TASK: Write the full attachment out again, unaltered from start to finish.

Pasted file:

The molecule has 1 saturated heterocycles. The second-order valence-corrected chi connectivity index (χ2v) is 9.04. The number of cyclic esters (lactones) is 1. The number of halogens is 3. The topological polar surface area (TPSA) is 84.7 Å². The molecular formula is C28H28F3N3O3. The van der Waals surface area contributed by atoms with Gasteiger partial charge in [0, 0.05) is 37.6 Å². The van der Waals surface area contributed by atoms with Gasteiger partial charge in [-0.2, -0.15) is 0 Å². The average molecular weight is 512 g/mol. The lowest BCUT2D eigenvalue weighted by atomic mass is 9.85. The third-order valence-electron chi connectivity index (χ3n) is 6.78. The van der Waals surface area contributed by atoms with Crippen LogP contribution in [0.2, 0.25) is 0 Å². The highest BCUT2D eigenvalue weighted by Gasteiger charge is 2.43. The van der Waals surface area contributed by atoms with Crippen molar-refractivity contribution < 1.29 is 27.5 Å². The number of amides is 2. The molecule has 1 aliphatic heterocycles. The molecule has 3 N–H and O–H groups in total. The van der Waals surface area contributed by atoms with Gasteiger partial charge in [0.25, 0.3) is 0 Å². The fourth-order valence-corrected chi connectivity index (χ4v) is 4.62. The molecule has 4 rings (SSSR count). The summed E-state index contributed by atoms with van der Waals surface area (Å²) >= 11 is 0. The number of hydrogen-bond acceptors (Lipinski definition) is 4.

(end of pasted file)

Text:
The molecule has 1 saturated heterocycles. The second-order valence-corrected chi connectivity index (χ2v) is 9.04. The number of cyclic esters (lactones) is 1. The number of halogens is 3. The topological polar surface area (TPSA) is 84.7 Å². The molecular formula is C28H28F3N3O3. The van der Waals surface area contributed by atoms with Gasteiger partial charge in [0, 0.05) is 37.6 Å². The van der Waals surface area contributed by atoms with Gasteiger partial charge in [-0.2, -0.15) is 0 Å². The average molecular weight is 512 g/mol. The lowest BCUT2D eigenvalue weighted by atomic mass is 9.85. The third-order valence-electron chi connectivity index (χ3n) is 6.78. The van der Waals surface area contributed by atoms with Crippen LogP contribution in [0.2, 0.25) is 0 Å². The highest BCUT2D eigenvalue weighted by Gasteiger charge is 2.43. The van der Waals surface area contributed by atoms with Crippen molar-refractivity contribution < 1.29 is 27.5 Å². The number of amides is 2. The molecule has 1 aliphatic heterocycles. The molecule has 3 N–H and O–H groups in total. The van der Waals surface area contributed by atoms with Gasteiger partial charge in [0.25, 0.3) is 0 Å². The fourth-order valence-corrected chi connectivity index (χ4v) is 4.62. The molecule has 4 rings (SSSR count). The summed E-state index contributed by atoms with van der Waals surface area (Å²) >= 11 is 0. The number of hydrogen-bond acceptors (Lipinski definition) is 4.